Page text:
Introductory Essay for Plastics (a book of photographs by Michael J. Fox, Heavy Time x Perimeter Editions, 2018)
Polymeric, polymorphous, omnipresent, a versatile blessing and an immutable curse, plastic shapeshifts into every facet of our lives. Sometimes it is private, intimate and sensual, at other times public and grand. And true to its transmogrifying nature, some pictures have energy and movement and seem to change under the viewer’s gaze, while photographs taken in public spaces are still, stricken, as if held under a fairy tale spell. In these images plastic protects as it prohibits. And we are both within and without.
Splendour is found in that most dependable, derided and quotidian of objects: the plastic bag. Here are shapes as myriad as the potentialities of the substance itself. Surfaces are bent, tucked and crumpled, its forms amorphous. Though plastic remains stubbornly, troublingly resistant to decay, here it’s ephemeral, even ethereal, its effect like sands shifting at the mercy of the wind or light playing on the surface of the sea. We look for meaning and image within the abstraction as if searching for animals or faces in the clouds. And here we find the same subtle and infinite mutations of colour, the same nebulous glow. We are within, and the effect is almost smothering. Or we are underwater and looking to the surface where light and colour and movement are refracted and transformed. Plastic becomes skin, emptied of colour and etched with wrinkles or a membrane coursing with a venous web of red. Are we in a womb? So fragile and yet protective: a comforting claustrophobia.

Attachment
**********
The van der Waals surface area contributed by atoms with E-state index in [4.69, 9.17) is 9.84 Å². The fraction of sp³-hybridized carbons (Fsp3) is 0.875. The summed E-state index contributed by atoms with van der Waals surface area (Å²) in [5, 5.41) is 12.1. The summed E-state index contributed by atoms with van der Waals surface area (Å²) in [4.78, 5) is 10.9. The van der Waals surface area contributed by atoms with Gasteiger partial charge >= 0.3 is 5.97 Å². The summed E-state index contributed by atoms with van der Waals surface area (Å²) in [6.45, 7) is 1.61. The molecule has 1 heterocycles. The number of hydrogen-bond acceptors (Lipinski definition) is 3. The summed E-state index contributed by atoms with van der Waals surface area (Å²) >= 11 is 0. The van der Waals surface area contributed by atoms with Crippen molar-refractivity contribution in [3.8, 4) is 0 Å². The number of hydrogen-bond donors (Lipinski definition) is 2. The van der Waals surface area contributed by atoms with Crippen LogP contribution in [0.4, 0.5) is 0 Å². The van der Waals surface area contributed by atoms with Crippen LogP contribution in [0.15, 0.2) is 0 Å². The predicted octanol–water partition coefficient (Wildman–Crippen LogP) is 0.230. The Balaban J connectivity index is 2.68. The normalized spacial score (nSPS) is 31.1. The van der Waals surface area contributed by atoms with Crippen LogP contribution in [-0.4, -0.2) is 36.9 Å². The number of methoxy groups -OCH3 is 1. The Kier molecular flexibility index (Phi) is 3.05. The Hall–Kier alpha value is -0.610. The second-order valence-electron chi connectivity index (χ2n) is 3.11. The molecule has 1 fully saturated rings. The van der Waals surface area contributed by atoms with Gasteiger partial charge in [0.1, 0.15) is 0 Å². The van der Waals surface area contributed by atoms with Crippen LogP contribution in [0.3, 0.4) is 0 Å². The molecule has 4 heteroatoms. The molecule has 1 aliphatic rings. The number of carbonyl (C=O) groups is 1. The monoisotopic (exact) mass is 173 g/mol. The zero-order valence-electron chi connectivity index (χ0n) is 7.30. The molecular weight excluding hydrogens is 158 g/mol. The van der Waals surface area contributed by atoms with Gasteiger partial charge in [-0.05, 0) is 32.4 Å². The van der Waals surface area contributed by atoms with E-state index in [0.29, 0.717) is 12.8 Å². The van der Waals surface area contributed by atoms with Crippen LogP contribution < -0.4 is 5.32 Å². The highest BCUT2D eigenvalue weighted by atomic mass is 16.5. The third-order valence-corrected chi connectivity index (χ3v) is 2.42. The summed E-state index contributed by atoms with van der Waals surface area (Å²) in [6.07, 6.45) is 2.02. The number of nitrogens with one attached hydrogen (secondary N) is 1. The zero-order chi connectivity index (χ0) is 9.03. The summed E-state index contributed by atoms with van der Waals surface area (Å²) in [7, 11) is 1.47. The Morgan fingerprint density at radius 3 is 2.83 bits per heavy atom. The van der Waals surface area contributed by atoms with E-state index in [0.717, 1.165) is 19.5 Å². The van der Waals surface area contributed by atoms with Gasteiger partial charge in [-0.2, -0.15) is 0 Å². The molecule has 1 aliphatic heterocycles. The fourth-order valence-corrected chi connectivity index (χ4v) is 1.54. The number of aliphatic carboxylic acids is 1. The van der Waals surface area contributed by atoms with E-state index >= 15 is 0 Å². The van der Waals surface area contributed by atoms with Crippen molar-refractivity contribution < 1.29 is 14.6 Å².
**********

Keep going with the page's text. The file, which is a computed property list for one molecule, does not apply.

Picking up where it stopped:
Then we are outside looking in, exiles from this intimacy. Here plastic conceals, contains and transforms the ordinary world. It offers protection, but not to us. It separates us from what lies beneath or behind. Practical and purposeful, it has tasks to perform. Flowers are muffled against the ravages of winter, a landscape is shrouded and hidden, its reason uncannily elusive. A statue of a naked woman is veiled with a diaphanous sheet of plastic. Is she Salome, set to seduce? Is it modesty that shrouds her nakedness against our gaze? The opacity of the plastic acts as a filter that transforms the stone into pale flesh. She is vulnerable it seems, not monumental. And on closer inspection we suddenly see ourselves, held within an amniotic sac or a chrysalis. Here is no relic of the past but gestation, metamorphosis, new life. Natural juxtaposes the man-made, the ancient abuts the modern. And yet it all feels normal. This is how we live.